Accurately measuring mortality rates and other indicators of health is an important means for targeting assistance for IDPs and evaluating the impact of humanitarian responses. Yet data on health and mortality among IDPs are often non-existent, inaccurate and incomplete. Few data have broad geographical coverage across a region in conflict, often being collected in single or scattered locations. Many countries with a high number of IDPs have no IDP-specific health and mortality data published at all. Data are not amenable to comparison due to methodological differences in research design, data collection and analysis.
The relatively few epidemiological studies among IDPs consistently document rates of mortality, morbidity and deprivation well above emergency thresholds. For instance, a Médecins Sans Frontières survey of IDP camps in Katanga in the Democratic Republic of Congo estimated a crude mortality rate of 4.3 deaths per 10,000 persons per day, quadruple the rate of 1.0 used by UNHCR to designate an emergency situation. A 2005 study conducted among IDPs in eastern Burma by Backpack Health Worker Team indicated a strong link between forced displacement and high rates of malaria and landmine injury. It also estimated a rate of childhood malnutrition among IDPs that was 3.1 times higher than the national rate, reflecting a serious lack of food security among displaced people after being separated from their land and resources. WHO and MSF surveys in Darfur confirm diarrhoea to be the single greatest cause of death. A WHO survey of IDPs in northern Uganda revealed the incidence of malaria to be on the rise; insecticide-treated bednet coverage – a crucial means of protection against the disease – was only 28% among children under five.
Forced migration is known to impact on health in several fundamental ways. It disrupts pre-existing social networks and access to material resources and sources of income and employment. Overcrowding, poor sanitation, inadequate provision for basic needs, ongoing insecurity and exposure to unfamiliar environments also increase the potential for death, injury and disease. For IDPs these effects on health may be compounded by their inaccessibility to outside assistance and protection and the inability or unwillingness of their own governments to provide for their health and safety.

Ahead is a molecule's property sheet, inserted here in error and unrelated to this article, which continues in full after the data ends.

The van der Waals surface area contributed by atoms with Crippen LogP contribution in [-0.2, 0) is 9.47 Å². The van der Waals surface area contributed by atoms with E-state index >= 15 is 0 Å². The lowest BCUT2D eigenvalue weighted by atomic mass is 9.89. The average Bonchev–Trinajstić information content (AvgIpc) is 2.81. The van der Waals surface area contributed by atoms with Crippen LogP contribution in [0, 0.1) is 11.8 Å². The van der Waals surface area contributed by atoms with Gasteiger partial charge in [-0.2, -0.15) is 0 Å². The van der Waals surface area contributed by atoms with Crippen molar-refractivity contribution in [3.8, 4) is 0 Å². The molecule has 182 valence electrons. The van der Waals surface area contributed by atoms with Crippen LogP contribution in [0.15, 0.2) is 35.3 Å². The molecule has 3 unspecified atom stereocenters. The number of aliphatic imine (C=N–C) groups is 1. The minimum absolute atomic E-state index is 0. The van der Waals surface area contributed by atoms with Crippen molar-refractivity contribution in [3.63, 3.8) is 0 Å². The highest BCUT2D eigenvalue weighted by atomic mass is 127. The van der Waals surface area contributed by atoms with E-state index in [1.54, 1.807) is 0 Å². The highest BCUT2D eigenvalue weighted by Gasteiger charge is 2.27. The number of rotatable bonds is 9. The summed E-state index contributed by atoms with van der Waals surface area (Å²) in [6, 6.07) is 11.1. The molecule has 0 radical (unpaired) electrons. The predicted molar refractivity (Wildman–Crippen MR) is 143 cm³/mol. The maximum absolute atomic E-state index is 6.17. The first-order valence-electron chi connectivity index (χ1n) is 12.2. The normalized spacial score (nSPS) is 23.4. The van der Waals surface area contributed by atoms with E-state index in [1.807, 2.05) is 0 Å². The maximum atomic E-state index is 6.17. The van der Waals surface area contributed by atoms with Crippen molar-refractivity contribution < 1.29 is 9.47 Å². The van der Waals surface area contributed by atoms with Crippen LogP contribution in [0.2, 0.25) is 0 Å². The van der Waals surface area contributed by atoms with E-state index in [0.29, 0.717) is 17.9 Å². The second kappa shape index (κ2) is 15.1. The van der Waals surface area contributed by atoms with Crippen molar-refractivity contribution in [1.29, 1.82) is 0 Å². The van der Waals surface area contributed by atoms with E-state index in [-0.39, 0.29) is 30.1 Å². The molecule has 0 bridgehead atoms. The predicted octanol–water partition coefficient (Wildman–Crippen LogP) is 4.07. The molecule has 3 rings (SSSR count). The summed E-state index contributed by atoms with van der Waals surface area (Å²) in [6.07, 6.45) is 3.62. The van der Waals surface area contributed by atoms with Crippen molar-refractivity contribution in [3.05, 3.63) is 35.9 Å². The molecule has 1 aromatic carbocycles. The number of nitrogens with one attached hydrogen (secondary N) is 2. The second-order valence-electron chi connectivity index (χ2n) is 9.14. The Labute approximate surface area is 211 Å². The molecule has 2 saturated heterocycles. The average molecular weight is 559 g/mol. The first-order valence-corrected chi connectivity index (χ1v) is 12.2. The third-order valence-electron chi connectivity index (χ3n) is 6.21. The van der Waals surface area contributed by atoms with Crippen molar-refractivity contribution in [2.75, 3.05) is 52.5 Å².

Based on a review of existing studies of mortality and other population health indicators among IDPs, the Brookings-Bern Project on Internal Displacement has identified the following recommendations for improving data collection and understanding of the health needs of IDPs:
· adopt a standard operational definition of an IDP following the Guiding Principles on Internal Displacement to be used in collecting data on health and mortality
· broaden the geographical scope of mortality and health data by developing assessments for under-investigated countries with significant population of IDPs and collecting data representative of all areas within a country affected by displacement (insofar as security conditions permit)
· collect data on the age and gender composition of the study population
· design a standard and consistent research methodology enabling data to be compared
· examine how the vulnerability of IDP populations changes over time and through different phases of forced migration by establishing sufficient recall periods (the time interval included in surveys)
· contextualise data on IDPs by establishing appropriate benchmarks: most existing surveys refer to thresholds used to define an ‘emergency’ situation as a means of indicating the severity of a crisis but further research should consider additional benchmarks, such as national data collected before the onset of crisis and data collected on non-displaced and refugee populations
· survey populations on violent causes of death and non-fatal threats to physical security including injury by landmines and other accidents, in order to highlight security and protection issues
· collect separate data on sexual and gender-based violence
· survey households on non-violent causes of death such as malaria, fever, cholera, diarrhoea, meningitis, measles, respiratory infection, AIDS and acute malnutrition
· measure malnutrition indicators to gain insight into food security and potential contributing factors towards higher mortality rates for a population.
Identifying the unique determinants of mortality, morbidity and malnutrition among IDPs in multiple geographical contexts will provide the essential knowledge to more effectively shape humanitarian responses.
Robert Lidstone was attached to the Brookings Bern Project as a UN Association in Canada Junior Professional Consultant. This is a summary of a report online at /www.brookings.edu/fp/projects/idp/200705_health.htm